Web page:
Report warns of risk in lagging vehicle tech adoption

Australian readiness indicators strong but risks decline in ‘way of life and society’

Report warns of risk in lagging vehicle tech adoption
The report highlights the value of vehicle autonomy


Australia is well placed to capitalise on transport's 'technology revolution' but risks a decline in living standards should it fail to keep up with advancements, a report released today by the Australian Academy of Technology and Engineering says.

Shifting Gears – Preparing for a Transport Revolution concludes Australia is well positioned to be a leader in a global shift to "clean, safe, efficient transport" using low and zero-emission vehicles (LEVs), connected autonomous vehicles (CAVs), high-frequency mass transit and intelligent transport systems.

The report identifies three key challenges for the transport sector – lower emissions, health, and efficient movement of people and freight – and provides a blueprint for transport planning to 2030 for an incoming federal government.

To make the shift, the report suggests:

• a national target to drive the uptake of LEVs in Australia

• incentives to use LEVs as fleet vehicles

• industry to lead the way in the uptake of LEVs by ensuring that vehicles imported into Australia meet stringent standards for emissions, set by government.

The report also highlights the value of CAVs, which can range from cars with partial automation through to fully automated vehicles that communicate with each other through the mobile network, and recommends the expansion of mobile coverage across the entire road network.

The investigation into the transport industry’s technology readiness was chaired by two academy fellows Kathryn Fagg and Drew Clarke.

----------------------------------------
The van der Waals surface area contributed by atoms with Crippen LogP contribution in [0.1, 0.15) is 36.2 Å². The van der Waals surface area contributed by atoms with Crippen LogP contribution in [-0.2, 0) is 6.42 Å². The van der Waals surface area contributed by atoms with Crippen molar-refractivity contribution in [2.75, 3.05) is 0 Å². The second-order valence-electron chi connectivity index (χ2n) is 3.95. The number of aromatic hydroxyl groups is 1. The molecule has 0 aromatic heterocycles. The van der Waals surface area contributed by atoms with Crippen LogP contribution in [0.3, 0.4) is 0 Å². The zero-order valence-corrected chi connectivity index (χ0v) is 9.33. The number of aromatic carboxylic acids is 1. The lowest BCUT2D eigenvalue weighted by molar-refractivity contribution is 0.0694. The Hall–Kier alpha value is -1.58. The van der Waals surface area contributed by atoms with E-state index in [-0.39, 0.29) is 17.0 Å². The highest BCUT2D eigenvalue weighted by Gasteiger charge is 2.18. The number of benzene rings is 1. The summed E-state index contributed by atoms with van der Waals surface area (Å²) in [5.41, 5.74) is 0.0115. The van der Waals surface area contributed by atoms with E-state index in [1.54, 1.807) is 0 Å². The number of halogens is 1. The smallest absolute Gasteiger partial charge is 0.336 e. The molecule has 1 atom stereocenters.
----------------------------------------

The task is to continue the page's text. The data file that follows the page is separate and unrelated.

"With Australia’s geographic isolation and long distances between urban centres, the transport sector will be both significantly disrupted and revolutionised by this technological transformation," Fagg says.

"Failure to be prepared will risk a decline in many aspects of our Australian way of life and society, including increased congestion and vehicle-related emissions, a deterioration in health, safety and security, and a negative impact on the cost of living, productivity and the ease of mobility.

"For example, inadequate planning for population growth and the spread of urban centres could significantly impede the mobility of passengers and freight in both urban and regional areas.

"Australia is performing well on a number of readiness indicators and is well placed to capitalise on the coming technology revolution, but we need to make smart, strategic decisions to keep pace with the technological frontier."

Read about the NTC's 'world-first' driver fatigue study, here


• governments set nationally consistent standards to support productivity-enhancing technology, including for charging infrastructure and connections, data sharing and data privacy

• competitive grants programs to encourage the trial of transport technologies that can be adapted to Australia’s unique geographical or climatic conditions

• integrated land use and transportation planning to take into account likely network use changes from new technologies

• strengthened teaching of science, technology, engineering and mathematics (STEM) subjects in primary and secondary schools, to support the workforce of the future

• university and VET courses to be developed in collaboration with industry, to ensure the relevant skills are available.

A summary of the report can be found here.


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